return (Yii::app()->user->getState('accessRights') >=
      $this->ACL[Yii::app()->controller->id][Yii::app()->controller->action->id]);
  }
}

As you may see, hasRights uses current user "rights" (read from DB as usual), current controller and action to calculate single boolean true or false value as a decision about access.

What is wrong with this approach? Why Yii does not use something simple like that by default?

The Gii-generated accessRules above do not only look excessive, but also imply that access rules are scattered among many controllers. In my approach a single and compact ACL is used.

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2条回答 默认 最新

  • 已采纳
    duande3134 duande3134 2013-08-02 22:32

    Here's where I think you're confused.

    First of all, Yii is in fact only looking at the current user and the current action. Just like how you got the current permissions for the controller by grabbing a nested array, indexed by the controller ID, Yii is creating an instance of your controller and only looking at those access rules. Also, just like you're only looking at the permissions of a particular action, Yii is only looking at the rules pertaining to the current action. It accesses those permissions just as easily as you return the value of the nested array.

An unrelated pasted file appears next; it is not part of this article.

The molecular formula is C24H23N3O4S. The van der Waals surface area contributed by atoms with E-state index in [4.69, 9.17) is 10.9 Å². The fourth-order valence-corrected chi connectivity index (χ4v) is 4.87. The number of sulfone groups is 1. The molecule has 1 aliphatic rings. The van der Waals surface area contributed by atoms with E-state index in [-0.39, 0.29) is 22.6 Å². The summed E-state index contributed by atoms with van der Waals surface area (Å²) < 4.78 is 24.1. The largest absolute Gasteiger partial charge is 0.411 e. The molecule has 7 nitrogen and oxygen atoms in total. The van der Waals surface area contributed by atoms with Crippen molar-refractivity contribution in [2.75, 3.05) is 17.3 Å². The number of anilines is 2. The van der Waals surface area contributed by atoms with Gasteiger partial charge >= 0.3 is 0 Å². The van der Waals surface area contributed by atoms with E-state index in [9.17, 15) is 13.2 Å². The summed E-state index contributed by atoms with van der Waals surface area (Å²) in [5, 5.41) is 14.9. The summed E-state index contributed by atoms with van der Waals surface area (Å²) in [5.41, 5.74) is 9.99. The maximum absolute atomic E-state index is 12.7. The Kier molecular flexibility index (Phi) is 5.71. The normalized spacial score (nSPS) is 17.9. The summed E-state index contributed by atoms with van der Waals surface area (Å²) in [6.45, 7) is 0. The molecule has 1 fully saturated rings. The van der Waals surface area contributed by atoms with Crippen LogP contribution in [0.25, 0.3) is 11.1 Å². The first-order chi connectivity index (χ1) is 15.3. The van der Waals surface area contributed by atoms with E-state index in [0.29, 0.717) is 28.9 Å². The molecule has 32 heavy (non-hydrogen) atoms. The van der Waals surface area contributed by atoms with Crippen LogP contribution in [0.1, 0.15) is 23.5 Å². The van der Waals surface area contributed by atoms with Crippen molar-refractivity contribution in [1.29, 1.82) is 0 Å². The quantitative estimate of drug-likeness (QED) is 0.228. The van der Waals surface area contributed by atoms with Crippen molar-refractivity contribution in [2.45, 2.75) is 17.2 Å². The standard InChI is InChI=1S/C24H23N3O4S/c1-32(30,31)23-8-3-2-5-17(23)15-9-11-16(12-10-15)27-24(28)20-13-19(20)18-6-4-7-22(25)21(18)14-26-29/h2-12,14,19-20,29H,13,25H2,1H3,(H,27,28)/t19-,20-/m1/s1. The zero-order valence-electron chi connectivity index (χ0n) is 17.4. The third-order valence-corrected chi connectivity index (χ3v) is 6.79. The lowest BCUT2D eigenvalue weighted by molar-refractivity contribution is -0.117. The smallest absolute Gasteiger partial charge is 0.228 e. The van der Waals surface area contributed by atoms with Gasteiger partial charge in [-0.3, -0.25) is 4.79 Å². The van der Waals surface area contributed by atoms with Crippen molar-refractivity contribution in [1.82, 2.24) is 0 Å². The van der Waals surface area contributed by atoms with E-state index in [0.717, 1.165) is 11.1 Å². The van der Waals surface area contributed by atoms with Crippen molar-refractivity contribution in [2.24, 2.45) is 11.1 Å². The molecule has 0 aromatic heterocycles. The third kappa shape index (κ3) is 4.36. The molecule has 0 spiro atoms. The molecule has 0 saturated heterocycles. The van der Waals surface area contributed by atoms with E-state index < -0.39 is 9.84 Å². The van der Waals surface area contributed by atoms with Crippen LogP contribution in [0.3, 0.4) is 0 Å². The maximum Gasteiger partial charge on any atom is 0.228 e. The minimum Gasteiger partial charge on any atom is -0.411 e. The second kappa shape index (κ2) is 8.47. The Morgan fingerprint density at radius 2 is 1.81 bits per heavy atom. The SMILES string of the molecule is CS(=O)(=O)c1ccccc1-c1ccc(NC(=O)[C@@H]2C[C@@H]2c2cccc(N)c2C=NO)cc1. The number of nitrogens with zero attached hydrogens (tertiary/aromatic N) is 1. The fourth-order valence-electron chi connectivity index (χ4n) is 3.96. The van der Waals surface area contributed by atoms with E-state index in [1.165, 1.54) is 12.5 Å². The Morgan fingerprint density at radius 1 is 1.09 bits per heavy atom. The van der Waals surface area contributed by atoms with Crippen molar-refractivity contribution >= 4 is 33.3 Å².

As far as the user goes, it's also only looking at the current user; the current user name, the current user role, etc. The difference is, there are multiple attributes Yii will allow within a rule, in contrast to the single permission value associated with the user.

    It seems what you don't like about this approach is you think permissions should be handled all in one place. This could be simpler in some cases, but more difficult in others. What happens when you have multiple controllers and multiple actions in each controller? You now have a very large array to manage, that references data from multiple different contexts. In the way Yii does it, the current controller has control over how it's data structure can be accessed. This lines up with Yii's MVC structure, and the concept of encapsulation.